• Breaking the Authority Barrier


    Managers used to MBO (Management by objectives), with delegated levels of responsibility, and defined budgets often have difficulty dealing with top down authority markets. This is not a question of an individual autocratic manager imposing his or her will. We are all familiar with that. It’s a situation where the system itself demands loyalty and respect and obedience to senior figures in authority. Where you encounter this in international business success demands an international approach.

    What are the problems and how do you resolve them?

    1 Show a little respect.

    In the ‘Anglo-world’, respect is generally earned by merit and we encourage a relaxed communication approach. It moves things forward more easily. In many other markets respect is institutional. It goes with the position and a higher degree of formality and respect is expected. Check the etiquette. How should you deal with greeting and leaving, business cards etc. Show warmth but curb your natural familiarity and show a bit more formal respect. It will lower barriers.

    2 Make your boss look good.

    Loyalty to the senior person is part of ‘top down’ business. Show your loyalty by putting in the hours and being available when needed, giving your boss the results he/she wants and prioritising his/her work,

    3 Loyalty matters.

    In many countries ‘loyalty’ trumps ‘competence’. This is why bosses often place relatives, family members and close long term friends in senior positions of authority. Check out the relationships before you start criticising. More important, find out where the influence lies. It may not be the deputy president. It may be the supply chain manager who comes from the same village as the president of the company. How do you find out? The company president’s secretary is often a reliable source.

    4 Get to the highest level you can.

    ‘Delegation’ managers waste months talking to the wrong guy. Why? He /she’s too low down the food chain to take a decision. At best they can be your champion. Your job, or your boss’s job, is to get as high up the food chain as possible. Fix a regular meeting with a senior manager or director to update them on progress. The meeting time may not be observed but if it’s in the diary it will always be honoured.

    5 Don’t expect initiative from junior staff.

    The authority structure means that staff initiatives may be stamped on regardless of how good they are. Expect decisions to be referred up to higher authority and expect delays. Give more time to establishing a new initiative or new ‘best practice’ than you would expect in your own country. Also be prepared to put more work in than you would expect to do in preparing briefs. Overseas staff, however technically competent, will not correct you if you are too vague or make a mistake. The cost of dealing across cultures is management time. Never forget it.

    6 Find someone who knows your system.

    It is a tremendous advantage if you find a local who is familiar with your way of working. They will explain to you how to get things done and talk to the people to move things forward. How do you do this? Cultivate anybody from the overseas company on secondment or visiting your company offices. Use the ‘Check-in’ time on conference calls to build relationships. Ask about people’s experience and learn who is likely to have the experience and influence to support you. They will become your ‘go to’ guy. But be warned. They are likely to be everyone else’s ‘go to’ guy as well. Be prepared for the fact that they may be given extra responsibilities or promoted. The first sign will be when they stop returning your calls or emails.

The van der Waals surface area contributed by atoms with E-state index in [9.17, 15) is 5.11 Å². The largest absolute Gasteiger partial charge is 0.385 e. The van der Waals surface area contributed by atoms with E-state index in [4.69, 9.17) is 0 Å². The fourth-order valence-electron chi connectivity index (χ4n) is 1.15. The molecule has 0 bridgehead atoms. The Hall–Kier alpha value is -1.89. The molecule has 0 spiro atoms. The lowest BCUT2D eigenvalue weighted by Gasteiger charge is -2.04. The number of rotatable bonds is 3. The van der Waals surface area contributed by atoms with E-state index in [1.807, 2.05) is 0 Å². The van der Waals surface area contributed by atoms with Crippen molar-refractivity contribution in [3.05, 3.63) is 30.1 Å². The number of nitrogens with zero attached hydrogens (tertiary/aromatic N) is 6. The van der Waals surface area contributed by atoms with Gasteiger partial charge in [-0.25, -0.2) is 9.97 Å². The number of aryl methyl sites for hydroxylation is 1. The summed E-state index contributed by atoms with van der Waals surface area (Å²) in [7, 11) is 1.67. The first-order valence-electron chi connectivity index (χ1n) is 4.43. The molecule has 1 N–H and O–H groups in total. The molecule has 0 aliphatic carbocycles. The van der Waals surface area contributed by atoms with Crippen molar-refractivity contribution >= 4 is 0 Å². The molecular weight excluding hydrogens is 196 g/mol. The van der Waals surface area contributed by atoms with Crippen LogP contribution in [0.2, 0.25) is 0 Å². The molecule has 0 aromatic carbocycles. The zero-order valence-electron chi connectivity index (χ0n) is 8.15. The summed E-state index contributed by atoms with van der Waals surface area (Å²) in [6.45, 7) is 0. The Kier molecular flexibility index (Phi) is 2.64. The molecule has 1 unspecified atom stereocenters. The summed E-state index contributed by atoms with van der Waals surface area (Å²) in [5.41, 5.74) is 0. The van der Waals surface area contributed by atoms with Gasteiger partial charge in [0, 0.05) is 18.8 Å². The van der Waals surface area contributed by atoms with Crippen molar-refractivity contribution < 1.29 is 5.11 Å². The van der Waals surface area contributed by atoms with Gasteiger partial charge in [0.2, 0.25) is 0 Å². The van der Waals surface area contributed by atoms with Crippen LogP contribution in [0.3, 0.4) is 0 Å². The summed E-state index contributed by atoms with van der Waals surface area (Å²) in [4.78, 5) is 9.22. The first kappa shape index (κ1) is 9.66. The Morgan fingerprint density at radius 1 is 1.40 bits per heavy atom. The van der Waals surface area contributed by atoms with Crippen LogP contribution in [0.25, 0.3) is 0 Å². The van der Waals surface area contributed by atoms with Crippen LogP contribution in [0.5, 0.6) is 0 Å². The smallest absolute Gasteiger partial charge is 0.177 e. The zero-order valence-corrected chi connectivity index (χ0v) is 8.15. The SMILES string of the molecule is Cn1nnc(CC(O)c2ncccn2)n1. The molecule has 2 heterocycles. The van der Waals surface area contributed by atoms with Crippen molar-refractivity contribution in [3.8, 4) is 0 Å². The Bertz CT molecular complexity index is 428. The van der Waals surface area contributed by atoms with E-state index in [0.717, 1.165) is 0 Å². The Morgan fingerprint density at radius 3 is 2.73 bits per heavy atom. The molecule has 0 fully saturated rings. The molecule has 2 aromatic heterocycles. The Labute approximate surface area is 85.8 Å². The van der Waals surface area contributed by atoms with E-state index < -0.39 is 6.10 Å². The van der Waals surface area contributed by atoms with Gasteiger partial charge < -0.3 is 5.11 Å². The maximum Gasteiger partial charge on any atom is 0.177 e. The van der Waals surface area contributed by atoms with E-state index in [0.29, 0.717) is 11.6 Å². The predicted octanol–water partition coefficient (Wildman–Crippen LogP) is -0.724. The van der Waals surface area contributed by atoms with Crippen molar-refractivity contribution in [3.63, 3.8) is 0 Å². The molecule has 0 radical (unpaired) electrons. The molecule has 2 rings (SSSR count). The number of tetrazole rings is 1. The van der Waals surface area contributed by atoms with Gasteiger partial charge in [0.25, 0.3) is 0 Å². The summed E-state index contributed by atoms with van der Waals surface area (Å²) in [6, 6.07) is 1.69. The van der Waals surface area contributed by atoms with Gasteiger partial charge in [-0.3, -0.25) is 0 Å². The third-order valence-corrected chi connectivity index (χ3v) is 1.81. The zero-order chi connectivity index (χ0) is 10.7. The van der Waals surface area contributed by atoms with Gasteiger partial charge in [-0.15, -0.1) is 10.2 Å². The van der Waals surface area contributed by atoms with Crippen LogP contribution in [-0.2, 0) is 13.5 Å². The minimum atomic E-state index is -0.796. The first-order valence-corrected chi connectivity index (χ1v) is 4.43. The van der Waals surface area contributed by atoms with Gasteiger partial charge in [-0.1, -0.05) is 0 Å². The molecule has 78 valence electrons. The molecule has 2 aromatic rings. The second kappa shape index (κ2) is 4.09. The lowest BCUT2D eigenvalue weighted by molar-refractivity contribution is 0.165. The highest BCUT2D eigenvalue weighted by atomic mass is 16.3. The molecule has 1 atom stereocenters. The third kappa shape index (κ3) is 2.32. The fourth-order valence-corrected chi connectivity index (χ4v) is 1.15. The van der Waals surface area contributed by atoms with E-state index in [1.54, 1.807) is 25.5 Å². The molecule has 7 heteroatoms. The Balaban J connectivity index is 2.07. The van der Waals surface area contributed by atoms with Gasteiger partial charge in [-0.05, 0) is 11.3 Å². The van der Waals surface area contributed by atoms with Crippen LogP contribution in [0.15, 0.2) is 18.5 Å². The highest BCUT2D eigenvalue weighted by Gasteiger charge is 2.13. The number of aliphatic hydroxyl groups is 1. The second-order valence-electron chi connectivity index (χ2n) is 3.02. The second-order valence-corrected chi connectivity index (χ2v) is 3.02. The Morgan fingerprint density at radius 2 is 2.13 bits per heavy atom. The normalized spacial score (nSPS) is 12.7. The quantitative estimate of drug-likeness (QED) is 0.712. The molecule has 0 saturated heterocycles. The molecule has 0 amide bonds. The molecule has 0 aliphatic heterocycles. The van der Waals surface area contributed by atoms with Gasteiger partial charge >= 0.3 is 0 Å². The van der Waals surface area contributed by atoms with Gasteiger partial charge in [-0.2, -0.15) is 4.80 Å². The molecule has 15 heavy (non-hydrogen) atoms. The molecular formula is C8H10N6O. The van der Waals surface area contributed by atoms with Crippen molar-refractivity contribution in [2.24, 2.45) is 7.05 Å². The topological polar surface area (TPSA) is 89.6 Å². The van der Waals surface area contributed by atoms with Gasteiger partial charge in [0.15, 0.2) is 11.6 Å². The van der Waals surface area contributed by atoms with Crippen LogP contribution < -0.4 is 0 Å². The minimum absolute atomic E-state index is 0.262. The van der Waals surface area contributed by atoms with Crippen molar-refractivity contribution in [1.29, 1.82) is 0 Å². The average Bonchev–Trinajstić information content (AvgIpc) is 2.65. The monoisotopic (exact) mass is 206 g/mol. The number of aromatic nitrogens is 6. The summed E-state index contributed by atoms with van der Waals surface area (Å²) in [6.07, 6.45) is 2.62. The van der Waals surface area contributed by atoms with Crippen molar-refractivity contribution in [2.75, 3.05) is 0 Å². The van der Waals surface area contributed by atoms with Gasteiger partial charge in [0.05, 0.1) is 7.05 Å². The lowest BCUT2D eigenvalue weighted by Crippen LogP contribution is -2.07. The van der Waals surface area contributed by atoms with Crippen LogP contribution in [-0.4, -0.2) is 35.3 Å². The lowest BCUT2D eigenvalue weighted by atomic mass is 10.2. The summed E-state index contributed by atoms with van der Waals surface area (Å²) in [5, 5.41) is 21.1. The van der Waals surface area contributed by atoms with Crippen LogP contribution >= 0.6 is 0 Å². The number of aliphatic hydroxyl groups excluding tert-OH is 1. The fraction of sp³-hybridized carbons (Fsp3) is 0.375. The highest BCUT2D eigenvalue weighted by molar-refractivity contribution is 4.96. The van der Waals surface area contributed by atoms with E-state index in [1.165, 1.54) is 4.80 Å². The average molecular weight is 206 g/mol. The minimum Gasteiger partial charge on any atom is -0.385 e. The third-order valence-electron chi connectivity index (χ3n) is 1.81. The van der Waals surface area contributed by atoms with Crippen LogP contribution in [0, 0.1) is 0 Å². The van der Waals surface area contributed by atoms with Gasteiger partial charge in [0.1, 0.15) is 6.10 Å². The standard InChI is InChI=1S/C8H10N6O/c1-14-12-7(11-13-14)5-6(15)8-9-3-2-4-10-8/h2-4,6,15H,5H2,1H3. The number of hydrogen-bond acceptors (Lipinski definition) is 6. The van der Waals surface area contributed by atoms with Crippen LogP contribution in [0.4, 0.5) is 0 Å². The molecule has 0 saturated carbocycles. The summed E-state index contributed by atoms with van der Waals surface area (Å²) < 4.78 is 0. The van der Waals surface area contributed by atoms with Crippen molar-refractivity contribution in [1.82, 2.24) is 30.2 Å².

7 Place a ‘go to’ guy on site.

    Some companies place someone from HQ on site in overseas branches as liaison. They understand how you work. They learn how the local office works and who to talk to and what t do in order to get things done. It’s not a cheap option but it could save millions in avoiding delays and ensuring quality standards.

    8 Get on a plane.

    Many departmental heads get on a plane whenever there is a problem. Face-to-face meetings followed up by regular email and phone contact can often resolve issues more quickly. Stay at a good hotel. Invite senior managers for an informal chat over drinks or a meal so you know how to handle the local office the following day. One manager we know invited the local managers (about 30 of them) to a lunch at the hotel. A treat for them and a great motivator.

    9 And one more thing….

    A senior Asian wine importer landed in South Africa en route to London. His supplier was too busy to come to a business meet and greet at the airport business centre. That was the last that supplier heard from the wine importer. Keeping good contact is part of showing respect. Don’t miss any opportunity to do so. Express sympathy in the face of local disaster, bring a personal gift for your most senior contact and if they are in town make every effort to meet and greet, if you can. Your respect and consideration will be recognised, appreciated and help build your ‘credit balance’ with the overseas company.

    As I said, management time is the real cost of working across different business cultures.


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